At the plea hearing, the prosecutor told the Court that had the case proceeded to trial, the Government’s evidence would have proven that, beginning in approximately February 2001 and continuing through October 2005, Benham created a scheme to obtain prescription fertility drugs through fraud. As part of this scheme, Benham caused her health insurance plan to pay for the drugs she obtained via fraud, and then sold these drugs for profit via classified advertisements that Benham placed on the Internet.

Benham had originally been a patient seeking fertility treatments when she began this conduct. Benham called certain specialty pharmacies that carried prescription drugs used in fertility treatments and falsely claimed that she was a representative of a physician’s office. In the call, Benham told the pharmacies that the physician had either prescribed or authorized a refill of a prescription of certain fertility drugs for herself. Relying upon these false statements, the pharmacies sent various prescription fertility drugs to Benham’s residence and billed her health insurance plan for the drugs. The Government estimated that Benham’s health insurance plan paid more than $500,000 in insurance claims in connection with fraudulent prescriptions for fertility drugs that were provided.

Upon receipt of the prescription fertility drugs, Benham sold the drugs for profit to customers throughout the country using Internet classified advertisements that she posted on various Internet bulletin boards. The government estimated that Benham received approximately $160,000 from her sales of these drugs. Judge Woodlock scheduled sentencing for June 16, 2009. The maximum sentence Benham faces is up to 20 years imprisonment, to be followed by 3 years of supervised release and a fine of over $1,000,000. Benham also may be ordered to forfeit $160,000.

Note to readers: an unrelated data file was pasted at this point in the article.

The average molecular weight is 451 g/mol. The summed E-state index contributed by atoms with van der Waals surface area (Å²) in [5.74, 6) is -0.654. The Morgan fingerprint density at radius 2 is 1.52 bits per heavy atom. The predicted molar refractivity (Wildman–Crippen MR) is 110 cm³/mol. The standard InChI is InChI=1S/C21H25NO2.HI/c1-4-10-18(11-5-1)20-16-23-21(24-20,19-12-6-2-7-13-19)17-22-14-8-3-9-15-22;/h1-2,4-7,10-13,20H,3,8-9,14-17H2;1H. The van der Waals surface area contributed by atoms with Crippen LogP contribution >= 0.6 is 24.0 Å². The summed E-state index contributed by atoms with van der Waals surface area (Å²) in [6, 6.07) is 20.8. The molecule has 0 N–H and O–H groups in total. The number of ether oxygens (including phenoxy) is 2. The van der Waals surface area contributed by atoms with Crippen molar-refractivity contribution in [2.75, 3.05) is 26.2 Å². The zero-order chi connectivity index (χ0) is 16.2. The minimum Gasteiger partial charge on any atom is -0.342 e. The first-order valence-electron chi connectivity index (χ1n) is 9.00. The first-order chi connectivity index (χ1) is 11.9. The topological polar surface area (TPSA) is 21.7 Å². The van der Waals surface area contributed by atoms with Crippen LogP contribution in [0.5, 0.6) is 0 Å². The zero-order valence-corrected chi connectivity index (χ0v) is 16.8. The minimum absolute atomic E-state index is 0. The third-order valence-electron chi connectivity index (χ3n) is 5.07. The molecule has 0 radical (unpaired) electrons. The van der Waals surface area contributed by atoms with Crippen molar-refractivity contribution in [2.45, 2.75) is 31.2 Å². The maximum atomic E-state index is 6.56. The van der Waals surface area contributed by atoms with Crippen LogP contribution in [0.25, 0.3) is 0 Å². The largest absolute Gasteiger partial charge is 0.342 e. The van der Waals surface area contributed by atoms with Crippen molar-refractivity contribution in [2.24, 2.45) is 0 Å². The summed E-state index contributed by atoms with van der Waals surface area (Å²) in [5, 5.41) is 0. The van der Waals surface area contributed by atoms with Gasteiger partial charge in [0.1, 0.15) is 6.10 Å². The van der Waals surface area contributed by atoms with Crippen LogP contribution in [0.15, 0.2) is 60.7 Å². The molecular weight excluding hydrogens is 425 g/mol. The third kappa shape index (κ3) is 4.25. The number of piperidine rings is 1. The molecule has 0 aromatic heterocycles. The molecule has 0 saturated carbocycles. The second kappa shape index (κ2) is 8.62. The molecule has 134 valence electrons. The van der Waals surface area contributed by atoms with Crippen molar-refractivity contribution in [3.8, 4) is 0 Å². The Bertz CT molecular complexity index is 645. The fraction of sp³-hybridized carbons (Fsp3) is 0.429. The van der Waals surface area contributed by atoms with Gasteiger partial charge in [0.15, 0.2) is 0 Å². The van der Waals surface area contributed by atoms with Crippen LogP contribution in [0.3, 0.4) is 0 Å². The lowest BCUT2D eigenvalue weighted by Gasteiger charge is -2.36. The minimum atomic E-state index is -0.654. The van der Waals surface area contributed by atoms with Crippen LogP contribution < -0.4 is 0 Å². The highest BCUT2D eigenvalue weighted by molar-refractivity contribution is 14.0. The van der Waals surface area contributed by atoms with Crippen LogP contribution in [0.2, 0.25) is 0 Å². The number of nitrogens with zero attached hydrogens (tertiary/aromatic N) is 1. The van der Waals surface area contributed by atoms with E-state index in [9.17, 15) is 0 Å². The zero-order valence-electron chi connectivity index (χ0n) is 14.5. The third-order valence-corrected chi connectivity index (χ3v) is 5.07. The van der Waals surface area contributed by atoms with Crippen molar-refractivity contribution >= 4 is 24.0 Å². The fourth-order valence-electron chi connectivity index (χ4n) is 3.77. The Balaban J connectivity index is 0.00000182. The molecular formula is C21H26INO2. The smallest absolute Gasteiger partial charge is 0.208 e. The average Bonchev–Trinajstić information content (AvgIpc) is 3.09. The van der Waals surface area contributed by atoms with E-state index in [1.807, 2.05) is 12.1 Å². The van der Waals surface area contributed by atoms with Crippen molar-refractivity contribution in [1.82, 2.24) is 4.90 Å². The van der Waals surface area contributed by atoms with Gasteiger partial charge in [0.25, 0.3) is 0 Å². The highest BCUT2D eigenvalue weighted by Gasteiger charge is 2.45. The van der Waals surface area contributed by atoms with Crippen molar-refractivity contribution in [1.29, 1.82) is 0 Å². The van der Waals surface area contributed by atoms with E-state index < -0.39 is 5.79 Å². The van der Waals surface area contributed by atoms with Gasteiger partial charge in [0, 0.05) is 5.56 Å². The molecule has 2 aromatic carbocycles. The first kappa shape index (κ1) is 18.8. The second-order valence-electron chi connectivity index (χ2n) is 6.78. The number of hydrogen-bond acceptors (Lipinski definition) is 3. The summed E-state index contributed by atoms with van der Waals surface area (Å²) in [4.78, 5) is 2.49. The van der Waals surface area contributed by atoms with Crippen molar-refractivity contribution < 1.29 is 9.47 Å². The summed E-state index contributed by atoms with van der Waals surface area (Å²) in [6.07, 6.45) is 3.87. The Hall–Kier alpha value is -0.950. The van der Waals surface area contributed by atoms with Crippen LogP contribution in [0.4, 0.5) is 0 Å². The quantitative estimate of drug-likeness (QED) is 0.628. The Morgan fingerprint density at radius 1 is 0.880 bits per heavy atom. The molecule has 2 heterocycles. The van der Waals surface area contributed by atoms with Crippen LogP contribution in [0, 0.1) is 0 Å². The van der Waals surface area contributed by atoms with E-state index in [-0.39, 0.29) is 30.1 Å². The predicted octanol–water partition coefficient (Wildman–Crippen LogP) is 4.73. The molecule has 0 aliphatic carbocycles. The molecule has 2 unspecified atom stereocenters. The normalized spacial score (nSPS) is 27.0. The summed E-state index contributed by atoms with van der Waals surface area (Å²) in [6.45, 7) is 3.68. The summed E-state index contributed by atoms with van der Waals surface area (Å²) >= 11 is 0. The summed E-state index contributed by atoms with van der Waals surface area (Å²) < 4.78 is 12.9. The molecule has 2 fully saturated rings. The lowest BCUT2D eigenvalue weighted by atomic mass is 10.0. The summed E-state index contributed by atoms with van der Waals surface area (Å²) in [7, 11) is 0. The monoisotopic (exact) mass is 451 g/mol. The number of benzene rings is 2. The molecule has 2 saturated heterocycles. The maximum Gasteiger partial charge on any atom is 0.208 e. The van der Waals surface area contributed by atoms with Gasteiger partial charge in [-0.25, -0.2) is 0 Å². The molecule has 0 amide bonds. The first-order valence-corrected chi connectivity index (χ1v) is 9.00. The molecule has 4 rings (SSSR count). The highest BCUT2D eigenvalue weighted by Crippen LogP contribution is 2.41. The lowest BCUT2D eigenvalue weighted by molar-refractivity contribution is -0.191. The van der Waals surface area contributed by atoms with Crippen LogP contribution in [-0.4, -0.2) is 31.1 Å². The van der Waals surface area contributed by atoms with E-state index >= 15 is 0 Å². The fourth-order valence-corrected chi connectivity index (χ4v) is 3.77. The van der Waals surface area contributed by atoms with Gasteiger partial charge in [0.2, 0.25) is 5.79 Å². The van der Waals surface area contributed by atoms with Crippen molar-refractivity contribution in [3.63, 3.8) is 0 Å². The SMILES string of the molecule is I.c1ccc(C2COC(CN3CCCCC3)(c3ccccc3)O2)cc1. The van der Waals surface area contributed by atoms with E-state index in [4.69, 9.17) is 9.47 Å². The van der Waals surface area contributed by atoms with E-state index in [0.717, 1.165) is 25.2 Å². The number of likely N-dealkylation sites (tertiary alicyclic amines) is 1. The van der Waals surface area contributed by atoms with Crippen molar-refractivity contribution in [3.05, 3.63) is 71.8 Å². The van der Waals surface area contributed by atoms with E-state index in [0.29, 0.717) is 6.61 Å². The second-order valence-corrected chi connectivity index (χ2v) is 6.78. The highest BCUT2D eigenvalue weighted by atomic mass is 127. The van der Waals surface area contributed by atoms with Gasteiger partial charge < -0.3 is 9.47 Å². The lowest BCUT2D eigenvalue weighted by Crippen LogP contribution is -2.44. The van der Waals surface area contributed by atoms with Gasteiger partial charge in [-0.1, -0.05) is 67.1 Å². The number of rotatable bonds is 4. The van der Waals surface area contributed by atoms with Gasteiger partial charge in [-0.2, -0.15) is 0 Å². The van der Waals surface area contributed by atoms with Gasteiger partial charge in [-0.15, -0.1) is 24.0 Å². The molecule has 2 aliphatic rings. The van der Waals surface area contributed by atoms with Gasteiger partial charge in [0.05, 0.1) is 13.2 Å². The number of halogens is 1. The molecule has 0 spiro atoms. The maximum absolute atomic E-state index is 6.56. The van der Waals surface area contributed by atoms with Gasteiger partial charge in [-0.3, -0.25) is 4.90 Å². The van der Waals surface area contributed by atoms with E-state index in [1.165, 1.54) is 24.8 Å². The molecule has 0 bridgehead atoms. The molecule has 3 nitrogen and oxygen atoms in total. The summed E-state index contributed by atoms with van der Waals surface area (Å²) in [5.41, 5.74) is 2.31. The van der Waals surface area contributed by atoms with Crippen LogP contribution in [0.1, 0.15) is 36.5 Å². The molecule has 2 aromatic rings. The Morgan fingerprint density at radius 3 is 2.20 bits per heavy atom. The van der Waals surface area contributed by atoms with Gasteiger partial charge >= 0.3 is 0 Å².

Post-Script - Sentencing:  Sentencing was held July 10, 20110, and Ms. Benham was sentenced to three years' imprisonment followed by three years' supervised release.

Attorney Comments: The pharmacies who were targeted by this woman also face financial repercussions in that the health insurers who paid them may seek recovery of the funds on the ground that the drugs were dispensed without a valid prescription. The repayment demand would depend in part on the records maintained by the pharmacy and whether there was independent verification with the medical office. Our office worked on a number of cases where prescription medications used to treat HIV positive patients were obtained by patients fraudulently and resold and the physicians and pharmacies involved were at risk civilly and criminally. Compliance is key in this area -- especially where the medications are expensive.

Any questions or comments should be directed to: tgreen@greenassoc.com. Tracy Green is a principal at Green and Associates in Los Angeles, California. They focus their practice on the representation of licensed professionals and businesses in civil, business, administrative and criminal proceedings, with a specialty in health care providers.

Posted by Tracy Green, Esq.
Phone 213-233-2260

Wednesday, March 25, 2009

Woman Pretending To Be Immigration Lawyer Re-Arrested In San Diego


On March 11, 2009, San Diego County District Attorney Bonnie M. Dumanis, along with U.S. Immigration and Customs Enforcement (ICE), announced today a woman who was awaiting sentencing on a grand theft charges involving targeting Hispanic immigrants has been re-arrested for once again committing the same crimes. Gladys Escobar was taken into custody this morning and booked into the Century Regional Detention Center in Lynwood, California.

In the first case, Escobar was charged in October 2008 and plead guilty to three counts of grand theft. According to the court pleadings, Escobar, who operated in North San Diego County, claimed to be a lawyer and filed a false application for asylum on behalf of undocumented immigrants. Victims believing Escobar had the legal authority to help them stay in the U.S. paid her thousands of dollars. Instead, Escobar initiated a process with U.S. Citizenship and Immigration Services which led the victims to inevitable deportation. Escobar admitted taking approximately $17,000 from her victims and as part of the earlier guilty plea and agreed to pay restitution.

The new charges stem from additional victims who allegedly were subject to the same scheme perpetrated by Escobar while her case moved through the criminal justice system. An arraignment date in San Diego Superior Court has yet to be set.